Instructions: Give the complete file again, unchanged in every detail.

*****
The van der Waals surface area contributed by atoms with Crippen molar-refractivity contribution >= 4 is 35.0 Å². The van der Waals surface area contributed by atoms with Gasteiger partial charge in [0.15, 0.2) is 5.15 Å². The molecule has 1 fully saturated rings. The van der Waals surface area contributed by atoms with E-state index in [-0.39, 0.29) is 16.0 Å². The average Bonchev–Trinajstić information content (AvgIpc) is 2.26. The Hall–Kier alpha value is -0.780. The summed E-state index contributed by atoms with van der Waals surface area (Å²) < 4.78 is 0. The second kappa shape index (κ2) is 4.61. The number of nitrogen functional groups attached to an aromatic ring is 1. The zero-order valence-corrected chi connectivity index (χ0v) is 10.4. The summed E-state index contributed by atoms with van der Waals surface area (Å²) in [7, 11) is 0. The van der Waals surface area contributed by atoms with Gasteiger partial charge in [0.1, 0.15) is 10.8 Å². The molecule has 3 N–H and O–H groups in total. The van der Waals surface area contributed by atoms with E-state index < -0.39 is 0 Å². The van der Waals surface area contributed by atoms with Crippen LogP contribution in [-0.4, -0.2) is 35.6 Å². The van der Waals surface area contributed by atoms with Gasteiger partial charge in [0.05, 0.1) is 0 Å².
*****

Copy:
The van der Waals surface area contributed by atoms with Crippen molar-refractivity contribution >= 4 is 35.0 Å². The van der Waals surface area contributed by atoms with Gasteiger partial charge in [0.15, 0.2) is 5.15 Å². The molecule has 1 fully saturated rings. The van der Waals surface area contributed by atoms with E-state index in [-0.39, 0.29) is 16.0 Å². The average Bonchev–Trinajstić information content (AvgIpc) is 2.26. The Hall–Kier alpha value is -0.780. The summed E-state index contributed by atoms with van der Waals surface area (Å²) < 4.78 is 0. The second kappa shape index (κ2) is 4.61. The number of nitrogen functional groups attached to an aromatic ring is 1. The zero-order valence-corrected chi connectivity index (χ0v) is 10.4. The summed E-state index contributed by atoms with van der Waals surface area (Å²) in [7, 11) is 0. The van der Waals surface area contributed by atoms with Gasteiger partial charge in [0.1, 0.15) is 10.8 Å². The molecule has 3 N–H and O–H groups in total. The van der Waals surface area contributed by atoms with E-state index < -0.39 is 0 Å². The van der Waals surface area contributed by atoms with Crippen LogP contribution in [-0.4, -0.2) is 35.6 Å². The van der Waals surface area contributed by atoms with Gasteiger partial charge in [0.05, 0.1) is 0 Å².